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Makoto Inoue

Living on the edge of the WebSocket protocol


  • Introduction
  • Getting Info
  • So What’s Changed?
  • What about version incompatibility?
  • Summary


Hello. It’s been a while since I last blogged about WebSocket. It’s been exciting that many new frameworks and services are out including our own Pusher.

Having said that, we have to be aware that the protocol is still actively being changed.

Just a few weeks ago, there was an important announcement at Chromium blog.

Developers should be aware that starting from WebKit nightly build r59903 and Chrome 6.0.414.0 (r47952), the client will talk to a server using -76 version of the protocol, so it will fail to open WebSocket connections with a WebSocket server based on draft-hixie-thewebsocketprotocol-75. Since -75 version of the protocol is obsoleted and no longer supported in future version of browsers, to support new clients you need to update the server implementation. (Note that Chrome 5 uses -75 version of protocol).

And I find this is a very bold statement.

The WebSocket protocol is still actively being changed. Until there is more consensus, we will continue to update our implementation to follow the latest draft of specification, rather than worrying about breaking changes.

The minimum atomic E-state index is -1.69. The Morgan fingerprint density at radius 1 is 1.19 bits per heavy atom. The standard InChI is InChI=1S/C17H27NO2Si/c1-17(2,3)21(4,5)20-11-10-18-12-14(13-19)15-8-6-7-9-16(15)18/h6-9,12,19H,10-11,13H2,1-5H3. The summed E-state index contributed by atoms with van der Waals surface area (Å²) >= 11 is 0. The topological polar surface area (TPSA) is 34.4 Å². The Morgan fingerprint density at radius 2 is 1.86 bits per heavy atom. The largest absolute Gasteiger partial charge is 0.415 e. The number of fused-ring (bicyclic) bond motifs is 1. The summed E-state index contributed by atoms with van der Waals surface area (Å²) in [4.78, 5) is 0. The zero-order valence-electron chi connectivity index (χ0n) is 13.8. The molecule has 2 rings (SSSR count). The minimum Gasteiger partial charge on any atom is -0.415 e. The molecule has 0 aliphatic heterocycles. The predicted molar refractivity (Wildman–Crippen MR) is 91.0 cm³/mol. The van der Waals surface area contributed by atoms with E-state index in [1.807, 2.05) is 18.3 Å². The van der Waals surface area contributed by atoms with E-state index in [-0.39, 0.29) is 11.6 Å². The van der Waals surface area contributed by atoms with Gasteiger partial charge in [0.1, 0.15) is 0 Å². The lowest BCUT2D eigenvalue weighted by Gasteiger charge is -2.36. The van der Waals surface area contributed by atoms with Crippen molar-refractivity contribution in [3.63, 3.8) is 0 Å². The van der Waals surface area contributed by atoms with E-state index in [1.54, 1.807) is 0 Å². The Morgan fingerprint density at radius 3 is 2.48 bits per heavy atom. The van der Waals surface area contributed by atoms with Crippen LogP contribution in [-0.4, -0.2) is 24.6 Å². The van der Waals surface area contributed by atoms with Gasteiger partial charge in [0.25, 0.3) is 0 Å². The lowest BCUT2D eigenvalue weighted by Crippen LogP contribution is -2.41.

This means that you (or the framework maintainer) must be aware of these changes and must act quickly to keep up to date.

Luckily, there are already people who analysed these new changes and blogged about it.

Martyn and I spent last Friday applying these changes to em-websocket (which we use for Pusher) and they’re now available as of version 0.1.1. We’re already seeing ~ 2% of clients connecting to pusherapp using the new protocol.

I’d like to share our findings and hope that other framework/library authors will do the same. The last thing I want to hear is “WebSocket keeps changing and most frameworks/libraries/services are broken”. That will not increase the general adoption of WebSocket.